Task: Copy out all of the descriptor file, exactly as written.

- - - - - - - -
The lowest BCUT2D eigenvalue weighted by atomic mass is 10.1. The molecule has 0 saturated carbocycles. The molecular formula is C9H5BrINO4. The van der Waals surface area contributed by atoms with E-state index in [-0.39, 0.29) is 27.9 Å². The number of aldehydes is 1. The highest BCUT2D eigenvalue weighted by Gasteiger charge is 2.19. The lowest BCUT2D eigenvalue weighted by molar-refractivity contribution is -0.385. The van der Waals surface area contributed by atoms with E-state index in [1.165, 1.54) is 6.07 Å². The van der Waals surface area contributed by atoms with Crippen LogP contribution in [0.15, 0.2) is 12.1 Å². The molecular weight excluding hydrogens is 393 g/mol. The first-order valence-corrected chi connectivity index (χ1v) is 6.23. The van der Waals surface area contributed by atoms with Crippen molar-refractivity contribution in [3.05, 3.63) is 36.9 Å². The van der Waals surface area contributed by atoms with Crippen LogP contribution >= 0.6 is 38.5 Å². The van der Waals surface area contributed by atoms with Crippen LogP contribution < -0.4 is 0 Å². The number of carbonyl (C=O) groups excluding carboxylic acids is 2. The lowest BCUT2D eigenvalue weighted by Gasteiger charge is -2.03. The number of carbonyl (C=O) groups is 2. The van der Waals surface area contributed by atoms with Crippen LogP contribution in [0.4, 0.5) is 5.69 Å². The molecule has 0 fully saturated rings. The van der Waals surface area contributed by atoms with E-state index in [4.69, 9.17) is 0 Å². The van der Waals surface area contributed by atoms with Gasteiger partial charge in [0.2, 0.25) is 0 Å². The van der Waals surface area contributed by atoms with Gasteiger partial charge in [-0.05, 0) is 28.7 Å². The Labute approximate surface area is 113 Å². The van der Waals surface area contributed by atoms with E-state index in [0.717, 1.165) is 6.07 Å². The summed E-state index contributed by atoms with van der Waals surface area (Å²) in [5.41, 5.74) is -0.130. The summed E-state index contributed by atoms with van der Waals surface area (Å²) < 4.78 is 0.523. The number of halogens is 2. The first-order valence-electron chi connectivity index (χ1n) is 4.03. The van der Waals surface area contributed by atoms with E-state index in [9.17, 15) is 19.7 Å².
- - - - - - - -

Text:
The lowest BCUT2D eigenvalue weighted by atomic mass is 10.1. The molecule has 0 saturated carbocycles. The molecular formula is C9H5BrINO4. The van der Waals surface area contributed by atoms with E-state index in [-0.39, 0.29) is 27.9 Å². The number of aldehydes is 1. The highest BCUT2D eigenvalue weighted by Gasteiger charge is 2.19. The lowest BCUT2D eigenvalue weighted by molar-refractivity contribution is -0.385. The van der Waals surface area contributed by atoms with E-state index in [1.165, 1.54) is 6.07 Å². The van der Waals surface area contributed by atoms with Crippen LogP contribution in [0.15, 0.2) is 12.1 Å². The molecular weight excluding hydrogens is 393 g/mol. The first-order valence-corrected chi connectivity index (χ1v) is 6.23. The van der Waals surface area contributed by atoms with Crippen molar-refractivity contribution in [3.05, 3.63) is 36.9 Å². The van der Waals surface area contributed by atoms with Crippen LogP contribution >= 0.6 is 38.5 Å². The van der Waals surface area contributed by atoms with Crippen LogP contribution < -0.4 is 0 Å². The number of carbonyl (C=O) groups excluding carboxylic acids is 2. The lowest BCUT2D eigenvalue weighted by Gasteiger charge is -2.03. The number of carbonyl (C=O) groups is 2. The van der Waals surface area contributed by atoms with Crippen LogP contribution in [0.4, 0.5) is 5.69 Å². The molecule has 0 fully saturated rings. The van der Waals surface area contributed by atoms with E-state index in [4.69, 9.17) is 0 Å². The van der Waals surface area contributed by atoms with Gasteiger partial charge in [0.2, 0.25) is 0 Å². The van der Waals surface area contributed by atoms with Gasteiger partial charge in [-0.05, 0) is 28.7 Å². The Labute approximate surface area is 113 Å². The van der Waals surface area contributed by atoms with E-state index in [0.717, 1.165) is 6.07 Å². The summed E-state index contributed by atoms with van der Waals surface area (Å²) in [5.41, 5.74) is -0.130. The summed E-state index contributed by atoms with van der Waals surface area (Å²) < 4.78 is 0.523. The number of halogens is 2. The first-order valence-electron chi connectivity index (χ1n) is 4.03. The van der Waals surface area contributed by atoms with E-state index in [9.17, 15) is 19.7 Å².